The CycloFemme Pledge is a widespread movement, uniting individuals throughout the world by signing and sharing the following vow on social media: “I _________ swear to invest my energy, strength, and passion to inspire one more woman to ride a bike.” Can you tell me how “The Pledge” began? Do you think the physicality and public nature of signing the pledge helps to turn an individual’s words into action?
I do, I hope so anyway. But more importantly it draws attention to the fact that we can all make a difference. If each of us invited one more rider to join us, we would instantly double our numbers. 1+1 = A Revolution.
CycloFemme is run entirely by volunteers. What motivates you to move forward with this event, year after year?
It’s the emails, the stories, the photographs from all over the world. CycloFemme has become a spirit of women’s cycling that transcends age, race, ability, and bicycle preference. We have participation from women from beginner to professional all over the world.
One year, two women learned to ride a bike in an MSF Camp (Doctor’s Without Borders) in South Sudan in celebration of CycloFemme. We got to see video from that day. The smiles on their faces were overwhelming. It made every moment worthwhile. I’m lucky enough to hear stories just as moving as this one all year long because of CycloFemme. This is a much greater reward than I ever imagined, I believe we are the rich ones.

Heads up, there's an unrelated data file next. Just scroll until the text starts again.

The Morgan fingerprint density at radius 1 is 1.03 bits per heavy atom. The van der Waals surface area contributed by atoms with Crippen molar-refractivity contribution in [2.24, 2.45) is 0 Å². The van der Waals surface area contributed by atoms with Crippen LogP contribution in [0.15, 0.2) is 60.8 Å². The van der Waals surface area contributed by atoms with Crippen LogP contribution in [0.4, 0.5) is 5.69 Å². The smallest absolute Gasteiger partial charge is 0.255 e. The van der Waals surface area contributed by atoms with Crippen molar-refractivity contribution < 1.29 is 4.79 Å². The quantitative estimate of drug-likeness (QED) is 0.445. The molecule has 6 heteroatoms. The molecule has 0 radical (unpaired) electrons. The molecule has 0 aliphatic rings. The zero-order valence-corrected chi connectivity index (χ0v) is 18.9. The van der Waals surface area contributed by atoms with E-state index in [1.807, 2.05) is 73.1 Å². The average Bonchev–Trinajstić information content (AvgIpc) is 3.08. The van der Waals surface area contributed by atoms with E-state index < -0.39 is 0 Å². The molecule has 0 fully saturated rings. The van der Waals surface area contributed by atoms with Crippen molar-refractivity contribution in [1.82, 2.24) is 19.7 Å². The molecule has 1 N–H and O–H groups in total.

What do you hope that individuals ride away with after the annual CycloFemme events?
A new friend, a story, a smile, a feeling that we are a part of one big tribe. It’s about beginnings, pushing the pedal one foot at a time knowing that women all over the world are doing the same thing at the same time. Imagine if we could measure the power output of women on that one day. The bicycle represents freedom, independence, and empowerment. One little taste of riding a bike can have a major impact. Strong communities are built around strong women. I believe we are creating and encouraging change makers.
Seeing someone on a bike for the first time is exciting! Would you mind sharing a story about an individual you’ve inspired to ride?